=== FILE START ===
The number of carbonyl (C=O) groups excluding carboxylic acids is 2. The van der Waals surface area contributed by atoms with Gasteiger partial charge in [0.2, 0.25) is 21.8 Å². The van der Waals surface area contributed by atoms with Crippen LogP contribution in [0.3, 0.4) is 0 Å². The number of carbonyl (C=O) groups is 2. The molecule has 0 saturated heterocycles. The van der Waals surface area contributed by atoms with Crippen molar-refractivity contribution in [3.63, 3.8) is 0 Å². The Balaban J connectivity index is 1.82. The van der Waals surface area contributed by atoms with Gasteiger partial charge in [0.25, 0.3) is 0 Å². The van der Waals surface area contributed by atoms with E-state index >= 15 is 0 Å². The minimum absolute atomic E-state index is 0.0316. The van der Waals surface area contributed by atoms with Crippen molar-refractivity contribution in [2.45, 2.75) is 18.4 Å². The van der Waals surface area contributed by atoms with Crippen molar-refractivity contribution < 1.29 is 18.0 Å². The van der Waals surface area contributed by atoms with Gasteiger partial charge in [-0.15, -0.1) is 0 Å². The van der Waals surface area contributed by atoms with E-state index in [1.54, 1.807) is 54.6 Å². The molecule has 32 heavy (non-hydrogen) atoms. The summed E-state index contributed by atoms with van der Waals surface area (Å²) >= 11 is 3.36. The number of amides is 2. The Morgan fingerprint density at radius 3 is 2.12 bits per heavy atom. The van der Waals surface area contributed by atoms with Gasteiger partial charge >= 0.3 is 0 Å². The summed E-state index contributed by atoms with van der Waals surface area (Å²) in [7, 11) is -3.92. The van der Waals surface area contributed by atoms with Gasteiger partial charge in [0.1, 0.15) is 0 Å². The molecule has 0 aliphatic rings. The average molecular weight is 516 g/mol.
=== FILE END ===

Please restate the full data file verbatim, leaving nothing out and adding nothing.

The number of carbonyl (C=O) groups excluding carboxylic acids is 2. The van der Waals surface area contributed by atoms with Gasteiger partial charge in [0.2, 0.25) is 21.8 Å². The van der Waals surface area contributed by atoms with Crippen LogP contribution in [0.3, 0.4) is 0 Å². The number of carbonyl (C=O) groups is 2. The molecule has 0 saturated heterocycles. The van der Waals surface area contributed by atoms with Crippen molar-refractivity contribution in [3.63, 3.8) is 0 Å². The Balaban J connectivity index is 1.82. The van der Waals surface area contributed by atoms with Gasteiger partial charge in [0.25, 0.3) is 0 Å². The van der Waals surface area contributed by atoms with E-state index >= 15 is 0 Å². The minimum absolute atomic E-state index is 0.0316. The van der Waals surface area contributed by atoms with Crippen molar-refractivity contribution in [2.45, 2.75) is 18.4 Å². The van der Waals surface area contributed by atoms with Crippen molar-refractivity contribution < 1.29 is 18.0 Å². The van der Waals surface area contributed by atoms with Gasteiger partial charge in [-0.15, -0.1) is 0 Å². The van der Waals surface area contributed by atoms with E-state index in [1.54, 1.807) is 54.6 Å². The molecule has 32 heavy (non-hydrogen) atoms. The summed E-state index contributed by atoms with van der Waals surface area (Å²) >= 11 is 3.36. The number of amides is 2. The Morgan fingerprint density at radius 3 is 2.12 bits per heavy atom. The van der Waals surface area contributed by atoms with Gasteiger partial charge >= 0.3 is 0 Å². The summed E-state index contributed by atoms with van der Waals surface area (Å²) in [7, 11) is -3.92. The van der Waals surface area contributed by atoms with Gasteiger partial charge in [0.1, 0.15) is 0 Å². The molecule has 0 aliphatic rings. The average molecular weight is 516 g/mol.